Chief Justice of the Supreme Court of Estonia
A message to readers of the yearbook of Estonian courts
This overview of the activities of our courts and judiciary in 2021 comes at a time of extraordinary turmoil and tension, when the world is gripped by the horrors of war. The past year has been a complicated one, a year of hopes and disillusionment, ebb and flow, fear and anxiety. The waves of the pandemic and protests alternated with respites when we could come up for air, only to be replaced with shock over Russia’s invasion of Ukraine. Add in soaring electricity prices and a change of government in Estonia. Freedom vs. restrictions, the possibility to travel again and related fears, plans for cooperation and assembly and the risk of the plans again being subsumed by fears of a virus or war. The continuing migration of life to virtual reality. All of this have been hallmarks of the past year and, we can say with trepidation, will probably continue to characterize years to come.
Yet the courts and judges have diligently gone about their everyday business in the middle of it all. They have done their work well, but close to the limits of their capabilities, often fatigued and burdened. When judges who are already under heavy workload and stress face an increasing pace of work, an enervating, time-consuming and often malfunctioning information system, pandemic restrictions and obstacles that may be established overnight, disgruntled people and overly high expectations, all this inevitably leaves a mark. The impact is especially negative if accusations from the public or politicians are often voiced about the slow pace of work, or supposedly wrong or biased decisions, with only rare praise for the judiciary for the selfless side of their efforts. Yes, we must accept that a judge’s job is a lonely one, where lack of condemnation and criticism is often what constitutes high praise. It is rare indeed when the judiciary merits something more than that from the public. But we ourselves know, as does anyone who is well versed in judges’ work, that we do a good job. Decision-makers know this, too. Let’s take joy in the fact that the trustworthiness of the courts is seen as better than ever before – this is the result of our collective efforts.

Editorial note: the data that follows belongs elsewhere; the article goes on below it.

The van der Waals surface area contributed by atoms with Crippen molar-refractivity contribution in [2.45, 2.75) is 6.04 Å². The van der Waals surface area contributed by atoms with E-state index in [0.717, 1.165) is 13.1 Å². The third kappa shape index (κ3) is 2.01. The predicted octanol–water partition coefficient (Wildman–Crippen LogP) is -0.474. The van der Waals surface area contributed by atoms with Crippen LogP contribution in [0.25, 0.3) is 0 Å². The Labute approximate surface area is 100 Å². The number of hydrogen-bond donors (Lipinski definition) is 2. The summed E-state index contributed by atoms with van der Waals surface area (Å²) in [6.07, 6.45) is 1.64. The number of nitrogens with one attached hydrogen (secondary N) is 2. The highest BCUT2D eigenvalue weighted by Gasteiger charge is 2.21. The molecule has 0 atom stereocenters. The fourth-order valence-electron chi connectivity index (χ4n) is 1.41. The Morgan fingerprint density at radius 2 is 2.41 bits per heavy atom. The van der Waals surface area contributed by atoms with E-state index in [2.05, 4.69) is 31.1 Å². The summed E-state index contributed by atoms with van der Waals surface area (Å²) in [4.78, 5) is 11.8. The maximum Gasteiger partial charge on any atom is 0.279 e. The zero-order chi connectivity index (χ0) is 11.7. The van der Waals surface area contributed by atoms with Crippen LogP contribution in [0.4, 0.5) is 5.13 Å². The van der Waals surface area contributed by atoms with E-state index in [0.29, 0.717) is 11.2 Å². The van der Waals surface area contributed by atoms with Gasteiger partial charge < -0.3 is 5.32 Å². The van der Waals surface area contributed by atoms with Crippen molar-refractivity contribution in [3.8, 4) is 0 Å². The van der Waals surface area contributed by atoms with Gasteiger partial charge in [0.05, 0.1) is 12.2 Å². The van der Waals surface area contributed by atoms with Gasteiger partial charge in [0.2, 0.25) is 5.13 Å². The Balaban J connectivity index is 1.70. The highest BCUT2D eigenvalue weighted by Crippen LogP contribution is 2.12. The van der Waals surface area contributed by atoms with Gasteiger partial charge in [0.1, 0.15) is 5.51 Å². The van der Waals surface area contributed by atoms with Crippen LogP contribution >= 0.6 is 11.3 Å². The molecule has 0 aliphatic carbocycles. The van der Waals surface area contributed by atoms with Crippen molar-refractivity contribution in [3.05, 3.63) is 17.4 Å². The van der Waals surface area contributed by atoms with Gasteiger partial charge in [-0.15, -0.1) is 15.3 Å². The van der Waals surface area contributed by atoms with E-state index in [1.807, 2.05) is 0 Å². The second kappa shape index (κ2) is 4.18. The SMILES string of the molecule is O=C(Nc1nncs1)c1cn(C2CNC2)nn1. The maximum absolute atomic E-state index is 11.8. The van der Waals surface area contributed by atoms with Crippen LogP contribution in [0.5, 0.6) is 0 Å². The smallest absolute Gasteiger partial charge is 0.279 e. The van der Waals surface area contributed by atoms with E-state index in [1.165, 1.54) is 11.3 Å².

This year, the yearbook is a little different from the past ones, somewhat more varied. The editorial panel felt that the yearbook should offer interesting reading to people with different interests, and it might be good to get some feedback about it as well. Readers are treated to an overview of the work of the judges’ self-governing bodies, ruminations of a more academic stripe about jurisprudence, such as pandemic restrictions or person intimidating their neighbour, and facets of judges’ and court officers’ lives outside work are also explored. As a new feature, the yearbook also includes interviews, such as with a long-serving lion of the Supreme Court Jüri Põld, whose retirement marked the end of an era. I would like to thank the editorial board and in particular, Supreme Court justice Nele Parrest for superb work, whose fruits we can now enjoy here.
All the best and bonne lecture!